Saturday, June 25, 2011

Saltwater Fishing with Mole Crabs

Some people who enjoy saltwater fishing, especially surf fishing and pier fishing, never realize that some great free bait is right there on the beach. I’m talking about mole crabs, also called “sand fleas,” “sand bugs,” and “sand crabs.” You’ve probably seen these critters. They’re kinda oval shaped, and the larger ones are about an inch long. Check out the following fishing tips for free bait.

How to catch sand fleas

Sand fleas burrow in the sand, usually at the tide line. You can dig them up with a shovel, and this is a great job for kids. Another way to catch mole crabs is to use a piece of hardware cloth or wire mesh with ¼-inch openings. As a wave washes in, stick the mesh into the sand at an angle. The sand and water will flow out of the screen, and the sand fleas will be trapped. Don’t worry – sand fleas don’t pinch.

If you can’t catch your own sand bugs, many coastal bait shops sell them frozen. From my experience, the frozen sand fleas are just about as good as the live ones.

How to keep sand fleas for bait

Keep your sand fleas in a bucket with damp sand. Also, try to keep them out of the sun, in a cool spot.

What can you catch with sand fleas?

Several saltwater species eat sand crabs. They’re like candy for pompano and black drum. You can also catch sheepshead, reds, large whiting, and the occasional flounder on sand fleas.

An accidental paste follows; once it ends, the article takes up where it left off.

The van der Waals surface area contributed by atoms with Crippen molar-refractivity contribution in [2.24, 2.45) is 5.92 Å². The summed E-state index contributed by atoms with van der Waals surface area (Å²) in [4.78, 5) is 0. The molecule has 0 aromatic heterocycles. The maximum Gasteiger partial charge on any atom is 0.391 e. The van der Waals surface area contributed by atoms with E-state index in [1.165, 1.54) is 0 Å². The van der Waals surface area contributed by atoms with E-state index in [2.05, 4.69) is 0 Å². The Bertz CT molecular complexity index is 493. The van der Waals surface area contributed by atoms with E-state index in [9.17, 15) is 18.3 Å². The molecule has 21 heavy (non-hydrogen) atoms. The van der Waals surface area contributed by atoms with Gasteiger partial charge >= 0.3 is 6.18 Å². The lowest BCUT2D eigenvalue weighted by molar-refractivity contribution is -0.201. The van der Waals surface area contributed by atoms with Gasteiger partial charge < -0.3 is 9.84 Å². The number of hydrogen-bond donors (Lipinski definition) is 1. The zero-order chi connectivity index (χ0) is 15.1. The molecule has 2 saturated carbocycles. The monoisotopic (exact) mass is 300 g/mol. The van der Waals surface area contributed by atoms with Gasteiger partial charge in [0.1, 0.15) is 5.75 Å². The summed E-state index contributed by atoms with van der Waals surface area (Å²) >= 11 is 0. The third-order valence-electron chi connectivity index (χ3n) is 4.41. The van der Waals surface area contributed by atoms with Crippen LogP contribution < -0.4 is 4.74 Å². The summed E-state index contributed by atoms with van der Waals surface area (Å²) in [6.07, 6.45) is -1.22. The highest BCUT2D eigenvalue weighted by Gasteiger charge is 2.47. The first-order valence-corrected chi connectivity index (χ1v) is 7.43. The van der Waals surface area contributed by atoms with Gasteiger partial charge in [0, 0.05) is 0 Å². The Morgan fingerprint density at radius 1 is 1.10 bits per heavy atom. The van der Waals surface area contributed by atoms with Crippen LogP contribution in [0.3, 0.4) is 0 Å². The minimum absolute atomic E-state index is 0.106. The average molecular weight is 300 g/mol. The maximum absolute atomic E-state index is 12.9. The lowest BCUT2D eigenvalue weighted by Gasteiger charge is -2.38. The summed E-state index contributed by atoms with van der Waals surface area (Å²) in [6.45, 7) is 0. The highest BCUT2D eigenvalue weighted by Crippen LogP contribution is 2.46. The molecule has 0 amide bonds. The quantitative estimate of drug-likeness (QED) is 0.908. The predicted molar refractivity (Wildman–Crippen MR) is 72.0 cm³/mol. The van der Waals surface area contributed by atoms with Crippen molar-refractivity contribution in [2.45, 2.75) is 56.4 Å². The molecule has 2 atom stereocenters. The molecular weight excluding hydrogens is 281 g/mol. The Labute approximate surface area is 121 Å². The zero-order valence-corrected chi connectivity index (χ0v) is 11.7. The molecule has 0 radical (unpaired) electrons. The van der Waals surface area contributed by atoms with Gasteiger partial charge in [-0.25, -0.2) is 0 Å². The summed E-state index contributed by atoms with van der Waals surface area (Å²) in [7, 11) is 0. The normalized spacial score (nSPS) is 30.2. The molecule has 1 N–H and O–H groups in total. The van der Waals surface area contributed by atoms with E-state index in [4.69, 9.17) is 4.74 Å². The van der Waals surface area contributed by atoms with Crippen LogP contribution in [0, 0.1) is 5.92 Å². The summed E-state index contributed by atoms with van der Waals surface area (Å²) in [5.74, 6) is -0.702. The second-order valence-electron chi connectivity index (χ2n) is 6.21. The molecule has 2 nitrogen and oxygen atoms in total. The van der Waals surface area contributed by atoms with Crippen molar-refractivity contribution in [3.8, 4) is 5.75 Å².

Tuesday, June 21, 2011

Florida Fishing: Fort Clinch Pier

Fort Clinch State Park is located on Amelia Island, and it’s a great place to do some saltwater fishing! The main pier is concrete, and it’s about a half-mile long. There are restrooms at the land-end of the pier, and I suggest you take advantage of them before you head out to do some angling. You’ll find plenty of parking in the paved lot. You’ll have to pay to get in the park, but the fee is nominal. There are benches and fish-cleaning stations on the pier for your comfort and convenience, but there’s no shade.

Running past the length of the pier are rocks and a cement jetty that separate the Atlantic from the Cumberland Sound. The rocks and pier pilings attract bait, so predatory fish species show up to dine. Where you want to fish depends largely on what you want to catch. From my numerous experiences fishing on this pier, I’ve found that the best place to catch trout is between the pier and the rocks. For sheepshead and puppy drum, angle around the pier pilings or cast as near the rocks as possible. For tarpon, sharks, and big reds, we’ve had the best luck with casting into deep water off the end of the pier or off the side, into the Sound.

Unless you’re targeting just one specific fish species, take an assortment of baits with you: live finger mullet, fiddler crabs, cut bait, sand fleas, mud minnows, dead shrimp, live shrimp, and/or shrimp mammies. Go prepared! Take plenty of extra line, hooks, and rigs, as you’re very likely to lose several. There are some really big fish prowling these waters! To take everything you’ll need, a pull cart works best. If you’re fishing near the end of the pier, or even from the center section, you won’t want to be running back to your vehicle for fishing supplies.